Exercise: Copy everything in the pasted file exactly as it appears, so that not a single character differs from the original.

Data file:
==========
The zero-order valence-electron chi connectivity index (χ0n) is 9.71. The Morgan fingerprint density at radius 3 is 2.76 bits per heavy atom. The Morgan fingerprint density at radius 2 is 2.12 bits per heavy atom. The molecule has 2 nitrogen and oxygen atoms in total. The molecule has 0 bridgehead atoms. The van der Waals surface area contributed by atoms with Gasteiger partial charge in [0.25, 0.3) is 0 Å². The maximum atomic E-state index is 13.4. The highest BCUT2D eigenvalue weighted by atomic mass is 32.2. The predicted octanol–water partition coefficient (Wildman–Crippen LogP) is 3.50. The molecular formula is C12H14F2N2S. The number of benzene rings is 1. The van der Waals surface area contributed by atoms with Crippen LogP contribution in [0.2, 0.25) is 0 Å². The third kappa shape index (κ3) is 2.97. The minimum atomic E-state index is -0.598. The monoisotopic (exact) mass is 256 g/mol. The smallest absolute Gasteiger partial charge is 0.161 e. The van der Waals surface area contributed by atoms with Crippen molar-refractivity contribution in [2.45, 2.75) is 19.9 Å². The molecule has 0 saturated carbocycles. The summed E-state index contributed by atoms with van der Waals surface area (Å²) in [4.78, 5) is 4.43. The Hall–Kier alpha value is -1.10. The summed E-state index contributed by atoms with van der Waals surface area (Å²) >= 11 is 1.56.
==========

The zero-order valence-electron chi connectivity index (χ0n) is 9.71. The Morgan fingerprint density at radius 3 is 2.76 bits per heavy atom. The Morgan fingerprint density at radius 2 is 2.12 bits per heavy atom. The molecule has 2 nitrogen and oxygen atoms in total. The molecule has 0 bridgehead atoms. The van der Waals surface area contributed by atoms with Gasteiger partial charge in [0.25, 0.3) is 0 Å². The maximum atomic E-state index is 13.4. The highest BCUT2D eigenvalue weighted by atomic mass is 32.2. The predicted octanol–water partition coefficient (Wildman–Crippen LogP) is 3.50. The molecular formula is C12H14F2N2S. The number of benzene rings is 1. The van der Waals surface area contributed by atoms with Crippen LogP contribution in [0.2, 0.25) is 0 Å². The third kappa shape index (κ3) is 2.97. The minimum atomic E-state index is -0.598. The monoisotopic (exact) mass is 256 g/mol. The smallest absolute Gasteiger partial charge is 0.161 e. The van der Waals surface area contributed by atoms with Crippen molar-refractivity contribution in [2.45, 2.75) is 19.9 Å². The molecule has 0 saturated carbocycles. The summed E-state index contributed by atoms with van der Waals surface area (Å²) in [4.78, 5) is 4.43. The Hall–Kier alpha value is -1.10. The summed E-state index contributed by atoms with van der Waals surface area (Å²) >= 11 is 1.56.